Spurgeon's Practical Wisdom
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Previously published as John Ploughman's Talk O Pictures. Complete with original illustrations.
It has sometimes been said that Christians are 'too heavenly minded to be of any earthly use'. While that may apply to some, it could never be said of Charles Haddon Spurgeon (1834-1892). Spurgeon combined heavenly mindedness with zeal to improve the lot of ordinary people. At the height of his ministry there were dozens of enterprises associated with his Metropolitan Tabernacle that served the spiritual and practical needs of men and women, boys and girls.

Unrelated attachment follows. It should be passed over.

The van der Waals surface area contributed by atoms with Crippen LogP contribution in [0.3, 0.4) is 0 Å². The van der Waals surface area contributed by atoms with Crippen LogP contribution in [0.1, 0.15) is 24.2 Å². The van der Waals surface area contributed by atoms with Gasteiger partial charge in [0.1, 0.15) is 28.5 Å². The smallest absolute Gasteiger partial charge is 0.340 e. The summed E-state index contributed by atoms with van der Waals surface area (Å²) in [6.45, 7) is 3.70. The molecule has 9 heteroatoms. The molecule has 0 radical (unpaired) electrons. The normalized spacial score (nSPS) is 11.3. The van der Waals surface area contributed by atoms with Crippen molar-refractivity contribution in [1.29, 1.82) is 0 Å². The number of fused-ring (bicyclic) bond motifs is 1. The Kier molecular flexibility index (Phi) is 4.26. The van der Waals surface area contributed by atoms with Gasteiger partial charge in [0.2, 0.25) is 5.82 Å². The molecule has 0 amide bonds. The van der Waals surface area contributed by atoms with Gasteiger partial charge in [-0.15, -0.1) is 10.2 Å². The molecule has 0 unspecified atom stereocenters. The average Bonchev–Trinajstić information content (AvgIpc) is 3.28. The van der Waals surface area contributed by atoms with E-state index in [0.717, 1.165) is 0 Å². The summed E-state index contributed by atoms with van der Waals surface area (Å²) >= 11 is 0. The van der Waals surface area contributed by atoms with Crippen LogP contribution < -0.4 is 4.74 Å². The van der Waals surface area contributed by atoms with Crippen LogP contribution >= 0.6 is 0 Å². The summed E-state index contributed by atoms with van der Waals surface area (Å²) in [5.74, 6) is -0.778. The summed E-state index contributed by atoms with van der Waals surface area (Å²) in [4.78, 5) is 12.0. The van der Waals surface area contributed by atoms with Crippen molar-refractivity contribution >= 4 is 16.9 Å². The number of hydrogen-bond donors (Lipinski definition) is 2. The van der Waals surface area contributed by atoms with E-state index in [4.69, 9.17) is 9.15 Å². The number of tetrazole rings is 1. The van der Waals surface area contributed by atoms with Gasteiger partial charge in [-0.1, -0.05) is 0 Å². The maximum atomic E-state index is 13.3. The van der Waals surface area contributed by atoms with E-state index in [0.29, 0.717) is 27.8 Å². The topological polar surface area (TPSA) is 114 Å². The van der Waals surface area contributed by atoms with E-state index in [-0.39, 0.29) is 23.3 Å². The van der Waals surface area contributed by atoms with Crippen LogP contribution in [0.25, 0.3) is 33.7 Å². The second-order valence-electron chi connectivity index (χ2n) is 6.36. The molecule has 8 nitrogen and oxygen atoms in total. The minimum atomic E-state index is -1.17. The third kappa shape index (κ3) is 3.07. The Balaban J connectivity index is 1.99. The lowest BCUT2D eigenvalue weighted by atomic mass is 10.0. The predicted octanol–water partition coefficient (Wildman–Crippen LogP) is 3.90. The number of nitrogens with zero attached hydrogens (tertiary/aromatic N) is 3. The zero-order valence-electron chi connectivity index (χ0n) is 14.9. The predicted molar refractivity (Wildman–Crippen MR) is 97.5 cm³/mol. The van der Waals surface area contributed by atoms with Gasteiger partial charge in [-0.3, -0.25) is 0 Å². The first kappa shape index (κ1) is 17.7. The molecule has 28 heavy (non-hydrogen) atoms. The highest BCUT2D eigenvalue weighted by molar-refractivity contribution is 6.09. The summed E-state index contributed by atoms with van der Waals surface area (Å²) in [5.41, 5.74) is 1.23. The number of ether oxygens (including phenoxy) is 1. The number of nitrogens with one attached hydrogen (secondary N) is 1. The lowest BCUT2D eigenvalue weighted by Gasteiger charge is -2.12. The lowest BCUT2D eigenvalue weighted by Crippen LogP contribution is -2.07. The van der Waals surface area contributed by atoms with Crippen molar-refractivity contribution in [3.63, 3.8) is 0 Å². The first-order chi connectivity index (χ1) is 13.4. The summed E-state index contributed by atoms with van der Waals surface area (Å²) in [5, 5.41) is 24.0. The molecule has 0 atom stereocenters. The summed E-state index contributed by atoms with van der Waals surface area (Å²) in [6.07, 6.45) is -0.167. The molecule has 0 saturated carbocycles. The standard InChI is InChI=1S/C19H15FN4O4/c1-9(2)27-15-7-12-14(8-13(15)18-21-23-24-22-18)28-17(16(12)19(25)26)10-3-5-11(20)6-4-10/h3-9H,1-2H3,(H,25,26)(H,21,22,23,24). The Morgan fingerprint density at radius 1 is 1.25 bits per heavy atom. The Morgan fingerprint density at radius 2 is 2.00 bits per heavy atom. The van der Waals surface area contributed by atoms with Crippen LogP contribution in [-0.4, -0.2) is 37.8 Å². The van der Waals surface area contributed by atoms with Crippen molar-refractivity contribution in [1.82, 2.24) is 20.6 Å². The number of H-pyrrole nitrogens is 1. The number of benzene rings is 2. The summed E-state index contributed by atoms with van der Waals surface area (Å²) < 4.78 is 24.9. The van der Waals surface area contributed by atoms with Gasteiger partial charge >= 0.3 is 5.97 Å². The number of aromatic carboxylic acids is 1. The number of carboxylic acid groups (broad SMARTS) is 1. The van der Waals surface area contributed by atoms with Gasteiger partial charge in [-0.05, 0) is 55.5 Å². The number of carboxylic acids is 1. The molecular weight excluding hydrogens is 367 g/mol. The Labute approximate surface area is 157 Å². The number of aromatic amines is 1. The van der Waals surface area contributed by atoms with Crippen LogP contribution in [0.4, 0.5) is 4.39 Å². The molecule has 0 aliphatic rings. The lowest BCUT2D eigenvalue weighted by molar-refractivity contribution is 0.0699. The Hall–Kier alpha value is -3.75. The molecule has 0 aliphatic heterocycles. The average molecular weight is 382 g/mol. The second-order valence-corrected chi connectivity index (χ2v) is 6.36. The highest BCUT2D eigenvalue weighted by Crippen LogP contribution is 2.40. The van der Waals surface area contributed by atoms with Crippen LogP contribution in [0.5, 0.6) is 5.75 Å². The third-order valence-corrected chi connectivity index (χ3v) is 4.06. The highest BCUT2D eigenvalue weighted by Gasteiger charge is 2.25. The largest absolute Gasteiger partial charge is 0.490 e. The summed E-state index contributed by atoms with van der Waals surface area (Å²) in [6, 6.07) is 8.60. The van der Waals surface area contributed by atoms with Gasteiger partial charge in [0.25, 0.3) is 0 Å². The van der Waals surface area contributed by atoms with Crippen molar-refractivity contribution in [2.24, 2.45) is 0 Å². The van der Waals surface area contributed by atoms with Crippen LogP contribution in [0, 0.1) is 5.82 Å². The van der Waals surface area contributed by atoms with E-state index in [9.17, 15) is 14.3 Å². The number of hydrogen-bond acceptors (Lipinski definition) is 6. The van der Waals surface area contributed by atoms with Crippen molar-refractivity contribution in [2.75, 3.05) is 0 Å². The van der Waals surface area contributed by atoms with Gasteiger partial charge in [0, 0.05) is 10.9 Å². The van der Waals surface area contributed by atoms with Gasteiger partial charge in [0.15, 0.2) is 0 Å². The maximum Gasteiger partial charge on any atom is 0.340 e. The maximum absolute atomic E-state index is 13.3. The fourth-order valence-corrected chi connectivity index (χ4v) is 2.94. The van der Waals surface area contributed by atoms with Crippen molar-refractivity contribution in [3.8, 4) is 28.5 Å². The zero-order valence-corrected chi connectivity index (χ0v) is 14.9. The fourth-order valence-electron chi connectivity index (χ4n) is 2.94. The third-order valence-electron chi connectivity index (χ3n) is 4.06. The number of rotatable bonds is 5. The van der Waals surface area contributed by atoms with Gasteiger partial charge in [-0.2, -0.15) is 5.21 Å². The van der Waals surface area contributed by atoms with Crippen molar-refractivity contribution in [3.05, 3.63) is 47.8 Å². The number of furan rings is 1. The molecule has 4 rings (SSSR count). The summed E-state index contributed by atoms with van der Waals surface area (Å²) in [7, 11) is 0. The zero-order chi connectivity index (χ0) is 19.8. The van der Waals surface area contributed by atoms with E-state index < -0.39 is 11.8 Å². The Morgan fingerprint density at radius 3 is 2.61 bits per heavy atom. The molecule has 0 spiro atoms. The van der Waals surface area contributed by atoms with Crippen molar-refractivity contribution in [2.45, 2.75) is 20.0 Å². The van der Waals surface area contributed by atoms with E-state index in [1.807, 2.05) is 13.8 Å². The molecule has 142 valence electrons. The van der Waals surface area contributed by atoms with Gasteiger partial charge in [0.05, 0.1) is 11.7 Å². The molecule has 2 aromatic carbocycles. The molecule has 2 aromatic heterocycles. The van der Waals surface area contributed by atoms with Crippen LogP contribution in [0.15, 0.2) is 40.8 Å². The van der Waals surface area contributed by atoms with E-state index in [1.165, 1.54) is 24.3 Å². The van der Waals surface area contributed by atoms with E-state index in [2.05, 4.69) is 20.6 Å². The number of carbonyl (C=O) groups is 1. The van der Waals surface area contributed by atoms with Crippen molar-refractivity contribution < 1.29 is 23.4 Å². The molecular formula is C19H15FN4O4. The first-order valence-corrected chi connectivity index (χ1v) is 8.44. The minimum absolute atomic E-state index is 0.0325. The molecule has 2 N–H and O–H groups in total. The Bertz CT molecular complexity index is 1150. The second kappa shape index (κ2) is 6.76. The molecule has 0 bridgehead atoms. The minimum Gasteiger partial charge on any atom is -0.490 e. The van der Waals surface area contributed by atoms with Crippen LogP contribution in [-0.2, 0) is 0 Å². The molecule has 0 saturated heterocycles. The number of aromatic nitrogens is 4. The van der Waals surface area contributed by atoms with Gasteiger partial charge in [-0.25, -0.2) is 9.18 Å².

Although Spurgeon is best remembered as a gospel preacher, he was also a gifted writer. under the not so well disguised pseudonym of 'John Ploughman', a wise old country farm worker, Spurgeon penned a number of humorous articles on topical subjects for his monthly magazine, The Sword and the Trowel. 'I have somewhat indulged the mirthful vein, but ever with so serious a purpose that I ask no forgiveness', he wrote. in these articles he 'aimed blows at the vices of the many' and tried to inculcate 'those moral virtures without which men are degraded'. His efforts met with great success. When later published, John Ploughman's Talk and John Ploughman's Pictures were an instant hit with sales of these two volumes exceeding 6000,000 in the author's own lifetime. In homes thoughout the length and breadth of Great Britain Spurgeon's practical wisdom on subjects such as alcohol, debt, anger, tempation, cruelty, and the family home, were heeded and cherished. In the preface to John Ploughman's Pictures, he was able to write: 'John Ploughman's Talk has not only obtained an immense circulation, but it ahs exercised an influence for good. Although its tone is rather moral than religious, it has led many to take the first steps by which men climb to better things.'